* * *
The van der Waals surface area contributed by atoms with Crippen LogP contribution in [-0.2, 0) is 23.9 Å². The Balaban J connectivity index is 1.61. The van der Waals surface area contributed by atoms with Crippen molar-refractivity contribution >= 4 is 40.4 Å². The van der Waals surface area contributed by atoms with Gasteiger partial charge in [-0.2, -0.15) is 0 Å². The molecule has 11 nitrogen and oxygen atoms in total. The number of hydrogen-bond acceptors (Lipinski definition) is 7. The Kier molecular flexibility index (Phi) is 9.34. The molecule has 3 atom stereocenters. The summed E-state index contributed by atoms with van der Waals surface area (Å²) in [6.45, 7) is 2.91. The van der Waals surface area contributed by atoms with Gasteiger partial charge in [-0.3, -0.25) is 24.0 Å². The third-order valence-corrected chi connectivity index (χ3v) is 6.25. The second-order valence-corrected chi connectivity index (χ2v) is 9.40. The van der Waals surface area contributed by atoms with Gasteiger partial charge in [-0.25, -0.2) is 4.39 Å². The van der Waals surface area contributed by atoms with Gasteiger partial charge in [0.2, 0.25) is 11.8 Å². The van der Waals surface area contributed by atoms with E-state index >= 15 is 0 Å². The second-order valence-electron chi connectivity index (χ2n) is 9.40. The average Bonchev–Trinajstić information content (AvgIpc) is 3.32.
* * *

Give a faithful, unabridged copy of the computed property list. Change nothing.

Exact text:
The van der Waals surface area contributed by atoms with Crippen LogP contribution in [-0.2, 0) is 23.9 Å². The Balaban J connectivity index is 1.61. The van der Waals surface area contributed by atoms with Crippen molar-refractivity contribution >= 4 is 40.4 Å². The van der Waals surface area contributed by atoms with Gasteiger partial charge in [-0.2, -0.15) is 0 Å². The molecule has 11 nitrogen and oxygen atoms in total. The number of hydrogen-bond acceptors (Lipinski definition) is 7. The Kier molecular flexibility index (Phi) is 9.34. The molecule has 3 atom stereocenters. The summed E-state index contributed by atoms with van der Waals surface area (Å²) in [6.45, 7) is 2.91. The van der Waals surface area contributed by atoms with Gasteiger partial charge in [-0.3, -0.25) is 24.0 Å². The third-order valence-corrected chi connectivity index (χ3v) is 6.25. The second-order valence-corrected chi connectivity index (χ2v) is 9.40. The van der Waals surface area contributed by atoms with Gasteiger partial charge in [-0.25, -0.2) is 4.39 Å². The van der Waals surface area contributed by atoms with Gasteiger partial charge in [0.2, 0.25) is 11.8 Å². The van der Waals surface area contributed by atoms with E-state index >= 15 is 0 Å². The second-order valence-electron chi connectivity index (χ2n) is 9.40. The average Bonchev–Trinajstić information content (AvgIpc) is 3.32.